Kenya has imposed new taxes on gambling operators after mounting concerns over the proliferation of gambling and the idea that the government was not getting its cut.
On Tuesday, Kenya’s parliament approved a new Finance Bill, which will require betting firms to pay 7.5% of net revenue, while gaming companies will pay 12% and lottery operators will pay 5% of turnover. The new tax regime could take effect as early as next week.
The tax changes were originally part of a new Betting, Gaming and Lotteries Bill, which had undergone second reading in Parliament last week. But the bill was scrapped and its tax provisions were transferred to the Finance Bill at the request of the the Treasury. New gambling legislation that will impose tighter regulations on the sector is reportedly under development.
Kenya has one of Africa’s more liberal gambling markets, having witnessed the launch of the first domestic online betting site way back in 2011. There are now over a dozen digital platforms catering to Kenyans’ gambling needs.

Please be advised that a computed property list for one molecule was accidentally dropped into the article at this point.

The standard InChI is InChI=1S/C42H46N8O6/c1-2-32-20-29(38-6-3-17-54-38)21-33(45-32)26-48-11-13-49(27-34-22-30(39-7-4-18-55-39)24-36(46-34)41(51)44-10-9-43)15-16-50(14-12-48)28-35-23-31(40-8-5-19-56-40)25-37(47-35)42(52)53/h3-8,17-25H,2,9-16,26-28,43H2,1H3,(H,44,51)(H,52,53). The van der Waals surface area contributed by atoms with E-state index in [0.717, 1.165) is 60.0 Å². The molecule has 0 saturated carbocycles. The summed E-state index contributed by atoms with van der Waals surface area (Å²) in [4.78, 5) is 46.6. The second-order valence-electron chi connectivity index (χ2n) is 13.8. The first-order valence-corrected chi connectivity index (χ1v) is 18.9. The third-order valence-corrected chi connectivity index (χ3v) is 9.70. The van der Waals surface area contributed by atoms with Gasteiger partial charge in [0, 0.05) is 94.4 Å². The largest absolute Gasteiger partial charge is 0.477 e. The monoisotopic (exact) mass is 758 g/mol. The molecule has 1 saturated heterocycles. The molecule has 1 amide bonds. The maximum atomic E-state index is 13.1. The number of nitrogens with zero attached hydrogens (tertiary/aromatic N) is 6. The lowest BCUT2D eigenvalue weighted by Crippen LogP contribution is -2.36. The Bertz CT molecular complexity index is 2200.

Some Kenyan operators have even begun to expand internationally, including SportPesa, which made a splash this summer by inking two English Premier League partnerships, including a shirt deal with Hull City FC.
Mobile money transfer statistics demonstrate the growing clout of Kenya’s digital betting market. According to the Central Bank of Kenya, the volume of cash moving through mobile platforms grew by one-fifth over the first half of 2016, and telecom operators believe the country’s bookmakers are primarily responsible for the surge.
Adil El Youseffi, CEO at Airtel Kenya, told Business Daily Africa that betting transfers were among the top transactions at his company, “especially over the weekends and when the English Premier League is on.” In March, Airtel partnered with SportPesa to allow bettors to place wagers with Airtel Money with no transaction charge (punters still have to pay to withdraw funds in cash).
Safaricom CEO Bob Collymore, whose company offers the popular M-Pesa mobile money transfer service, says mobile sports betting had “absolutely overtaken everyone else” in terms of volume. Collymore said the majority of betting transactions are quite small, between Sh20 and Sh100 (US $0.20 to $1), but low-rolling Kenyans tend to place multiple wagers at a time.
To understand just how mad for it Kenya’s bettors are, the local Betting Control and Licensing Board estimates that 5m Kenyans – 12.5% of the country’s 40m mobile money users and 11% of the total population – have engaged in mobile betting.